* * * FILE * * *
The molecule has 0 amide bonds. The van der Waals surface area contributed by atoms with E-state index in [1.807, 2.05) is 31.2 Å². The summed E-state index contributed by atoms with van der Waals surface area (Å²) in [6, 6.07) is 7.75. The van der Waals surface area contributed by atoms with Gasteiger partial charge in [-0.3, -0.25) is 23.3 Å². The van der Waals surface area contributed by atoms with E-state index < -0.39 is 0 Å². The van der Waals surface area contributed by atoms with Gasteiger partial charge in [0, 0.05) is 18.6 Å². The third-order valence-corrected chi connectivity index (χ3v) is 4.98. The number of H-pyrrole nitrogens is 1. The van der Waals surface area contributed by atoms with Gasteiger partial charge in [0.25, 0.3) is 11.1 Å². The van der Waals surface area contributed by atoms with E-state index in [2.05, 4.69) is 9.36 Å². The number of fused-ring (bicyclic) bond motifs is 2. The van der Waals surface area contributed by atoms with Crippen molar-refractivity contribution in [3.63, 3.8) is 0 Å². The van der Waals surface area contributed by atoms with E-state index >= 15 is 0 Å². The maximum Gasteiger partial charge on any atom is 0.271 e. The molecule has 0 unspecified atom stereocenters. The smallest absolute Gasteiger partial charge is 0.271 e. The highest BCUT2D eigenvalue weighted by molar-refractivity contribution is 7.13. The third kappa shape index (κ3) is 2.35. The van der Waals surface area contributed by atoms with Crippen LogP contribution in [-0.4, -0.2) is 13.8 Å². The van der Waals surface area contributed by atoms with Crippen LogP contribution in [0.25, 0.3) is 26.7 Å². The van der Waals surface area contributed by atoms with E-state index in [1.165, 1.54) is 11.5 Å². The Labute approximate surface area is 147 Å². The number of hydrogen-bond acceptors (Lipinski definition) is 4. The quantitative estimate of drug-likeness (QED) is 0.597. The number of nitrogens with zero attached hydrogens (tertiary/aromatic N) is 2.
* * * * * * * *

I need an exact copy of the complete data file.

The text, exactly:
The molecule has 0 amide bonds. The van der Waals surface area contributed by atoms with E-state index in [1.807, 2.05) is 31.2 Å². The summed E-state index contributed by atoms with van der Waals surface area (Å²) in [6, 6.07) is 7.75. The van der Waals surface area contributed by atoms with Gasteiger partial charge in [-0.3, -0.25) is 23.3 Å². The van der Waals surface area contributed by atoms with E-state index < -0.39 is 0 Å². The van der Waals surface area contributed by atoms with Gasteiger partial charge in [0, 0.05) is 18.6 Å². The third-order valence-corrected chi connectivity index (χ3v) is 4.98. The number of H-pyrrole nitrogens is 1. The van der Waals surface area contributed by atoms with Gasteiger partial charge in [0.25, 0.3) is 11.1 Å². The van der Waals surface area contributed by atoms with E-state index in [2.05, 4.69) is 9.36 Å². The number of fused-ring (bicyclic) bond motifs is 2. The van der Waals surface area contributed by atoms with Crippen molar-refractivity contribution in [3.63, 3.8) is 0 Å². The van der Waals surface area contributed by atoms with E-state index >= 15 is 0 Å². The maximum Gasteiger partial charge on any atom is 0.271 e. The molecule has 0 unspecified atom stereocenters. The smallest absolute Gasteiger partial charge is 0.271 e. The highest BCUT2D eigenvalue weighted by molar-refractivity contribution is 7.13. The third kappa shape index (κ3) is 2.35. The van der Waals surface area contributed by atoms with Crippen LogP contribution in [-0.4, -0.2) is 13.8 Å². The van der Waals surface area contributed by atoms with Crippen LogP contribution in [0.25, 0.3) is 26.7 Å². The van der Waals surface area contributed by atoms with E-state index in [1.165, 1.54) is 11.5 Å². The Labute approximate surface area is 147 Å². The number of hydrogen-bond acceptors (Lipinski definition) is 4. The quantitative estimate of drug-likeness (QED) is 0.597. The number of nitrogens with zero attached hydrogens (tertiary/aromatic N) is 2.